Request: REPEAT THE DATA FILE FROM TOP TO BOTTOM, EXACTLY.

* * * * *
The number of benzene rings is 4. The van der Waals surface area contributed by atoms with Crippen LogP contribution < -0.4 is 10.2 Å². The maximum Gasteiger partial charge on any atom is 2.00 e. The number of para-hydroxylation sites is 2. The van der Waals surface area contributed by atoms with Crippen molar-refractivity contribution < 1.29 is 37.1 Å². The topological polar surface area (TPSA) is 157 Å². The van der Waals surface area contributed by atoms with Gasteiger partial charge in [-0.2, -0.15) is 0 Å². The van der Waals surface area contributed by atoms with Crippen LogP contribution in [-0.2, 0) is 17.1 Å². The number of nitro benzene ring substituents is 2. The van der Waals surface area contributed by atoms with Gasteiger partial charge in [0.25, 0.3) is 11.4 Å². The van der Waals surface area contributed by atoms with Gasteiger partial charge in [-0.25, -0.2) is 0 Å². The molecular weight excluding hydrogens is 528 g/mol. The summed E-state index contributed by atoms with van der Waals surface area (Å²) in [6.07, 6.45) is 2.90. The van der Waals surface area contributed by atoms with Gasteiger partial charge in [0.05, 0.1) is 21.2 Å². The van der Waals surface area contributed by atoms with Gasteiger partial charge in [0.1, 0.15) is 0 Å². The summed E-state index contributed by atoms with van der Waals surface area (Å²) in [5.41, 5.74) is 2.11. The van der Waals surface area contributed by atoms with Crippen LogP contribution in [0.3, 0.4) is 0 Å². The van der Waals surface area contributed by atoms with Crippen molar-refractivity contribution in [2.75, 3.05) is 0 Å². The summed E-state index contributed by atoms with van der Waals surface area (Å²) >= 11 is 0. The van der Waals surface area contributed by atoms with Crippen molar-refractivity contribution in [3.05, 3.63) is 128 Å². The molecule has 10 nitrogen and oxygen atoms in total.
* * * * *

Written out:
The number of benzene rings is 4. The van der Waals surface area contributed by atoms with Crippen LogP contribution < -0.4 is 10.2 Å². The maximum Gasteiger partial charge on any atom is 2.00 e. The number of para-hydroxylation sites is 2. The van der Waals surface area contributed by atoms with Crippen molar-refractivity contribution < 1.29 is 37.1 Å². The topological polar surface area (TPSA) is 157 Å². The van der Waals surface area contributed by atoms with Gasteiger partial charge in [-0.2, -0.15) is 0 Å². The van der Waals surface area contributed by atoms with Crippen LogP contribution in [-0.2, 0) is 17.1 Å². The number of nitro benzene ring substituents is 2. The van der Waals surface area contributed by atoms with Gasteiger partial charge in [0.25, 0.3) is 11.4 Å². The van der Waals surface area contributed by atoms with Gasteiger partial charge in [-0.25, -0.2) is 0 Å². The molecular weight excluding hydrogens is 528 g/mol. The summed E-state index contributed by atoms with van der Waals surface area (Å²) in [6.07, 6.45) is 2.90. The van der Waals surface area contributed by atoms with Gasteiger partial charge in [0.05, 0.1) is 21.2 Å². The van der Waals surface area contributed by atoms with Gasteiger partial charge in [0.1, 0.15) is 0 Å². The summed E-state index contributed by atoms with van der Waals surface area (Å²) in [5.41, 5.74) is 2.11. The van der Waals surface area contributed by atoms with Crippen LogP contribution in [0.3, 0.4) is 0 Å². The van der Waals surface area contributed by atoms with Crippen molar-refractivity contribution in [2.75, 3.05) is 0 Å². The summed E-state index contributed by atoms with van der Waals surface area (Å²) >= 11 is 0. The van der Waals surface area contributed by atoms with Crippen molar-refractivity contribution in [3.05, 3.63) is 128 Å². The molecule has 10 nitrogen and oxygen atoms in total.